India's Silicon Valley beckons Putin

Monday, 29 November 2004, 08:00 Hrs
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BANGALORE: India's Silicon Valley - as Bangalore's hi-tech industry is known - will roll out the red carpet for Russian President Vladimir Putin when he arrives here for a daylong visit later this week and showcase its advances in IT, defence and space.

Billed as one of the city's biggest events, Putin will arrive Saturday with a high profile delegation after his one-day visit to New Delhi.

In Bangalore, Putin will meet head honchos of IT majors, defence experts and space scientists, acquainting himself with the progress made by global IT majors like Infosys and Wipro, the Hindustan Aeronautics Ltd (HAL) and the Indian Space Research Organisation (ISRO) in their respective domains.

The visit will mark a new era of cooperation between the two countries, a top official said.

Over the last few years Bangalore has figured prominently in itineraries of several visiting heads of state, but it is for the first time that a Russian president has chosen to spend a day here for an account of developments taking place in high technology areas.

"Putin's forthcoming visit to Bangalore only confirms its global reputation as the world's fourth largest technology hub, with the country's largest skilled workforce in diverse areas such as software, biotechnology, aeronautics and space programs," a top government functionary told IANS.

In view of Putin's high-profile stature and attendant security concerns, Indian officials coordinating his trip are not forthcoming on the details of his hectic schedule that includes visits to Infosys campus, HAL complex and the ISRO satellite centre.

At Infosys, Putin will interact with its chairman and chief mentor N.R. Narayana Murthy and learn about the IT bellwether's global delivery model through a Powerpoint presentation.

"Putin will also take a buggy ride around Infosys' sprawling campus for a ringside view of its world class facilities. He is likely to plant a sapling in the campus to mark the visit," company sources hinted.

Putin's scheduled visit to HAL and ISRO are, however, shrouded in secrecy due to security reasons and confidentiality, maintained by the officials.

A day before Putin's arrival here Friday, a 20-member delegation of Russian Software Association (RUSSOFT) will meet their Indian counterparts to prepare the groundwork for partnerships in the IT sector, leveraging on their domain expertise.

"The interactive conference, being organised by the National Association of Software Services Companies (Nasscom) and Software Technology Parks of India (STPI), will explore investment opportunities and partnerships by Russian and Indian IT firms," STPI director B.V. Naidu disclosed.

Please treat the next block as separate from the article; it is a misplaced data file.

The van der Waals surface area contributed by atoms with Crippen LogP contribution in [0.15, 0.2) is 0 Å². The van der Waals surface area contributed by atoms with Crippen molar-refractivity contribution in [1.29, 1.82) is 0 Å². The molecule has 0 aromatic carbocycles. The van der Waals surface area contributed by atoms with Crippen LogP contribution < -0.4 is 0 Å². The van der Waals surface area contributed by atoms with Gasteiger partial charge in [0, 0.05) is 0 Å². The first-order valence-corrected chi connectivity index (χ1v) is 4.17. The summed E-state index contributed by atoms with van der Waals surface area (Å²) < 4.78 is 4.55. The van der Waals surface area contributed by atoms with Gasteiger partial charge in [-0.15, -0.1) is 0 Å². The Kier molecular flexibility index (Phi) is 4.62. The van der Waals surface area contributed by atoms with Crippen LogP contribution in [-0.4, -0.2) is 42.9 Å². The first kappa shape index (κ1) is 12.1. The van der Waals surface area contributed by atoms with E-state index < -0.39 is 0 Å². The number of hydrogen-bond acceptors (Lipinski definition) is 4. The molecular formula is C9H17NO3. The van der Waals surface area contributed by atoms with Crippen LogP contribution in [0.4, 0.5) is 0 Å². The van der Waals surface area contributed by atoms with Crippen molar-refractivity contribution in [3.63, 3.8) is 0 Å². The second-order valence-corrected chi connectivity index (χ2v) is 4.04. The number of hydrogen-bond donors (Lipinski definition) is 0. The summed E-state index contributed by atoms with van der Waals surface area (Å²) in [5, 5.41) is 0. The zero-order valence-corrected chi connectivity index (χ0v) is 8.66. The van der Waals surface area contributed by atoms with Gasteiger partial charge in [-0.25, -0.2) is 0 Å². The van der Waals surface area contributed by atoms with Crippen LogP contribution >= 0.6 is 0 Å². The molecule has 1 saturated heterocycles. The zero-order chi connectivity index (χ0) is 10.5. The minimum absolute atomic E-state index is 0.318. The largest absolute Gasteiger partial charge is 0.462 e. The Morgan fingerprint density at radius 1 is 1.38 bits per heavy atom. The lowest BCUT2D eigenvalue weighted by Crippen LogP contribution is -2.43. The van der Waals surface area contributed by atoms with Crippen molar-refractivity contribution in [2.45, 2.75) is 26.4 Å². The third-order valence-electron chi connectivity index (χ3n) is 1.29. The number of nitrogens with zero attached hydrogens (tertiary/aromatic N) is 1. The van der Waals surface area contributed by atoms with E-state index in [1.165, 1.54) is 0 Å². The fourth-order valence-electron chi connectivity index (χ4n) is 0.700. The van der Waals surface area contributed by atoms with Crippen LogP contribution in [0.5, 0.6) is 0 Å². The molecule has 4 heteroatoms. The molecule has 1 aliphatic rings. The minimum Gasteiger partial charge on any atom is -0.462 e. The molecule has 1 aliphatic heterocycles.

The delegation, represented by corporate chiefs of Russian IT firms, will also visit some top Indian design and software development centres in and around the city for a first hand account of the progress made by them.

According to Nasscom president Kiran Karnik, the round-table conference with RUSSOFT will give an opportunity to assess each other's strengths for future collaborations.

"To work with the Russians will be an exciting business opportunity for the resurgent Indian IT industry. The interactive meet will exchange ideas and assess the expertise of both the countries for future partnerships," Karnik said, when asked about the significance of Putin's visit to Bangalore.

In the realm of space, Putin will check out ISRO's expertise in fabrication of multi-purpose satellites during his visit to its satellite centre.

Prior to his Bangalore trip, Putin is expected to sign in New Delhi an agreement for ISRO's participation in the ambitious Global Navigational Satellite System (GLONASS), a constellation of satellites to help military and civilian users track air, naval and ground traffic.

The US has already deployed the Global Positioning System (GPS) satellite, while the European Union has planned a similar satellite-based navigation system, christened Galileo.

ISRO sources indicated that such a satellite-based navigation system would provide Russia and India an opportunity to vie for a slice of the $2 billion market pie.

"There's a plethora of navigation-based business in military and civilian sectors. We can build a satellite and launch it for GLONASS or put together a ground station.

"At a later stage, we can build the augmentation system (with expertise in software) for value-added products best suited for mobile telephony and other applications," the sources pointed out.

Source: IANS
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